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Drunken Kim Jong Un forces top military leaders to write apology letters -- then forgets it @ 11:41 pm
On Dec 14, 2016
Kim Jong Un is not a happy drunk.
The ruthless North Korean dictator overindulged on spirits this September when he ordered several top military vets to write apology and self-criticism letters, according to a Japanese media report.
“That none of you were able to produce not even one military satellite is a misconduct that is commensurate to treason,” the sauced despot allegedly told his country’s top military brass during an all-night reprimand.
But the next morning, the tyrant was no longer inebriated and asked why the elderly officials were at his villa, apparently having no memory of his tanked-up tirade, UPI reported.
“Why are you gathered here?” Kim allegedly said, adding: “Be careful about your health because you are all old.”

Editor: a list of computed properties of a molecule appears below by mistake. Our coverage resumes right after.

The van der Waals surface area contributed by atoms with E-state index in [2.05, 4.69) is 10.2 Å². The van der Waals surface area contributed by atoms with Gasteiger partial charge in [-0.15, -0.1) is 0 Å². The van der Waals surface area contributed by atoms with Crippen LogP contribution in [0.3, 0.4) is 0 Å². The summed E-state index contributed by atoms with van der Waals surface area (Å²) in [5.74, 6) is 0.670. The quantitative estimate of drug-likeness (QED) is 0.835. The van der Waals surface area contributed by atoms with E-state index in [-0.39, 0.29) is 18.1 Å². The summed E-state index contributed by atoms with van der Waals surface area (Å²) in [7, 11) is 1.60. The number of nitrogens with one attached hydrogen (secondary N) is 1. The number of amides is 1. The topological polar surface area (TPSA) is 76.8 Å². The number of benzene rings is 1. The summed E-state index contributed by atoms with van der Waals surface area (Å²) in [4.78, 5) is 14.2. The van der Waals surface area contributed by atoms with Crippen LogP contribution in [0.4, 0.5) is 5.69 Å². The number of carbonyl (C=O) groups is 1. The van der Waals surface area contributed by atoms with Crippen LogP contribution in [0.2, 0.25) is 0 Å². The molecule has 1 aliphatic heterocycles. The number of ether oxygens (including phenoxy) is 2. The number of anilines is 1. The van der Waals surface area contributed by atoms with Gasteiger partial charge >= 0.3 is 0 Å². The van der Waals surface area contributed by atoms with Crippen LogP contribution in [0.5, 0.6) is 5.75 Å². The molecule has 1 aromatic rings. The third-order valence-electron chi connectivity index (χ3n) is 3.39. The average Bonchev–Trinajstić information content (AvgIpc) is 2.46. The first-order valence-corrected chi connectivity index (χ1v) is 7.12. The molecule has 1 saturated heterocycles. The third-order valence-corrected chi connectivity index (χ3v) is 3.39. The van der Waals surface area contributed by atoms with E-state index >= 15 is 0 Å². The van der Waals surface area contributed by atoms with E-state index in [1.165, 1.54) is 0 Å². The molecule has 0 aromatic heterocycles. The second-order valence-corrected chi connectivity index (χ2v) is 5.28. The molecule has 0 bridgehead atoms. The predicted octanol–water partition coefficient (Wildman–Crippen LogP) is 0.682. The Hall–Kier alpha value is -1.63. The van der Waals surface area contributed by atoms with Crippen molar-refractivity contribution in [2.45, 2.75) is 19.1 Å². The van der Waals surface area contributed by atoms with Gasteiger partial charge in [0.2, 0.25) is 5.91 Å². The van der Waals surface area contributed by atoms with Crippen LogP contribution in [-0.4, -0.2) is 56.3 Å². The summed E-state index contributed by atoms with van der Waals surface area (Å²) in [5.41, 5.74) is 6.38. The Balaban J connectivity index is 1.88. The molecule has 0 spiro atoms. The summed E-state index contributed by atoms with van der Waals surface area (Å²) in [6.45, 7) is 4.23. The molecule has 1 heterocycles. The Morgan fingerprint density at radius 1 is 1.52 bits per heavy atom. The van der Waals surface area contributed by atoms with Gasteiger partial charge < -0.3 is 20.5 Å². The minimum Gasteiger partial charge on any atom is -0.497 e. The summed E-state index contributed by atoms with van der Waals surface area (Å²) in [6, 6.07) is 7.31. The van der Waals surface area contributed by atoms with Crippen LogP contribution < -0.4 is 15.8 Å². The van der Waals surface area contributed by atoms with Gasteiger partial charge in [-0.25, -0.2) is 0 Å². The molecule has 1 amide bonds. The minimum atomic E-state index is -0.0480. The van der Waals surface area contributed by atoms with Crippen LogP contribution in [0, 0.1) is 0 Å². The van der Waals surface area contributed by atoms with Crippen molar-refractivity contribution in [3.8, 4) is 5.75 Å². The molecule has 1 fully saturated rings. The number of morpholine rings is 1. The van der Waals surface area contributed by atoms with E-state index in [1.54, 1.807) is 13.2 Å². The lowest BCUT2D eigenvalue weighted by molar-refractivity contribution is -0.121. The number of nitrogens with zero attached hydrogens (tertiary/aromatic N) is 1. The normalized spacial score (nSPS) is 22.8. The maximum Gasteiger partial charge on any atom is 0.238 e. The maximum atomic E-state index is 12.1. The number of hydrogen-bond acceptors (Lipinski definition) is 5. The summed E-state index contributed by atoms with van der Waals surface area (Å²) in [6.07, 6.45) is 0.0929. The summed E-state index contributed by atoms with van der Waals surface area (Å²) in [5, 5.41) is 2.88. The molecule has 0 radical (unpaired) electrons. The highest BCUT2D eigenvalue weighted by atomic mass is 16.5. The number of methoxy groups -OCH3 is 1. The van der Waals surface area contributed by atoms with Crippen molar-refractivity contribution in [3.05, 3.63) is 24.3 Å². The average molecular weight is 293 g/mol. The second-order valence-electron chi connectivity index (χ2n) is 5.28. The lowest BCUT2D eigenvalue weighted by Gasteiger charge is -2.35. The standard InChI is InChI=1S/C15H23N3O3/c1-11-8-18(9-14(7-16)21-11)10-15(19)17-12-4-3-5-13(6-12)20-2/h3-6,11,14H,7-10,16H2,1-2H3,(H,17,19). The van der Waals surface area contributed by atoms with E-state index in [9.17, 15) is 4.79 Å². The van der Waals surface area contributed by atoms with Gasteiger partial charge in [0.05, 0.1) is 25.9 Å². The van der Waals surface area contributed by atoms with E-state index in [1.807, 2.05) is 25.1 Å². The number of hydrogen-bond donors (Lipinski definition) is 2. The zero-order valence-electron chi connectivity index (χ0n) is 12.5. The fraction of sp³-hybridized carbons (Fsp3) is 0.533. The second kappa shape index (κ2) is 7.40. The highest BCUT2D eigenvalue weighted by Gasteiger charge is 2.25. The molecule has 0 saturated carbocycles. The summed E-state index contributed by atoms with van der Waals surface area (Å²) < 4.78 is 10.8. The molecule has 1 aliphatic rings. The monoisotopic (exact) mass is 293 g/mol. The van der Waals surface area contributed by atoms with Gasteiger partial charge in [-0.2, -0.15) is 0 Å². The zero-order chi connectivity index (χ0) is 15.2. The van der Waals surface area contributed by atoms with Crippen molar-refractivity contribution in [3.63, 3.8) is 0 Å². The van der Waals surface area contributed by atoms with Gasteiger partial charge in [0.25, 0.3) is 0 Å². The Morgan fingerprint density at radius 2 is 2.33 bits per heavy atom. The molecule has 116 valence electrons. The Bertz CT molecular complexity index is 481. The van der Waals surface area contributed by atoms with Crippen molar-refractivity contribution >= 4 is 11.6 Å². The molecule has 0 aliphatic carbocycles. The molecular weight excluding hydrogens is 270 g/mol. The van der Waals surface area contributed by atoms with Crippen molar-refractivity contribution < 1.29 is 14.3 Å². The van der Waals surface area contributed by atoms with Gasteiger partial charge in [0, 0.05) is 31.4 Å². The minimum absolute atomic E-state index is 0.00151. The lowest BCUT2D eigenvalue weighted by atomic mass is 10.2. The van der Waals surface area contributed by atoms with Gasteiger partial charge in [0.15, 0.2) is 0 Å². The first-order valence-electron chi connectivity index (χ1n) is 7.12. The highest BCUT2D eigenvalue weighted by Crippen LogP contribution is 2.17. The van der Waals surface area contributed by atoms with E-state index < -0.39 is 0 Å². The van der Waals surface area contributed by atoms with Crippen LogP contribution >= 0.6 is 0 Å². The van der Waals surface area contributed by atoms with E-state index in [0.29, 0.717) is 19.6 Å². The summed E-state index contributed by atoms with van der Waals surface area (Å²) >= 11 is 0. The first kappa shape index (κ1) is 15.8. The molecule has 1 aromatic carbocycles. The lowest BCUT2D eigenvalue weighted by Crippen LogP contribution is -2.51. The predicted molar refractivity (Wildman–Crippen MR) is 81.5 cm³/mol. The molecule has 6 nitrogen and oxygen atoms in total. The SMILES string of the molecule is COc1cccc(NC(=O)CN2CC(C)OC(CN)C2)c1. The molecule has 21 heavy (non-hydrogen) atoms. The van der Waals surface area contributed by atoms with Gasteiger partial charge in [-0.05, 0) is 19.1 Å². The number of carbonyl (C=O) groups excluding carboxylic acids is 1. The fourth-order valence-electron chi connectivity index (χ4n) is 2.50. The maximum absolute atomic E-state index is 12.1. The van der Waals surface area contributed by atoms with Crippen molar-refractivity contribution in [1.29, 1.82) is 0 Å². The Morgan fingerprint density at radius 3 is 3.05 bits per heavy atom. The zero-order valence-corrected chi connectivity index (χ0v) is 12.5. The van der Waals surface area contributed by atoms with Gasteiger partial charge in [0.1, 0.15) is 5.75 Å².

With that, the military men began crying – a reaction which pleased Kim, according to the account of the strange session.
“They were relieved because they thought they were going to be purged,” a source told Tokyo Shimbun. "Everyone is showing loyalty out of fear of being executed and no one dares speak against Kim."
Under Kim Jong Un, who rose to power following his father's death in 2011, North Korea has seen steady progress in its nuclear and missile programs, including two nuclear tests this year.
North Korea is now "fully equipped with nuclear attack capability," Kim announced proudly after the August launch of a submarine-launched missile. He was exaggerating, but the strings of tests indicate that North Korea may have medium-range missiles capable of striking American military bases in the Pacific in the next couple years, experts say. Some analysts have said they believe Pyongyang may be able to hit the western United States as early as 2020.
South Korean defense officials say North Korea doesn't yet have such a weapon, but some civilian experts have said they believe the North has the technology to mount warheads on shorter-range Rodong and Scud missiles that can strike South Korea and Japan.
"I think that they're struggling with getting the (intercontinental ballistic missile) program up and operational," U.S. Gen. Vincent Brooks, the head of U.S. forces in Korea, said in Senate hearings earlier this year. But "over time, I believe we're going to see them acquire these capabilities if they're not stopped."
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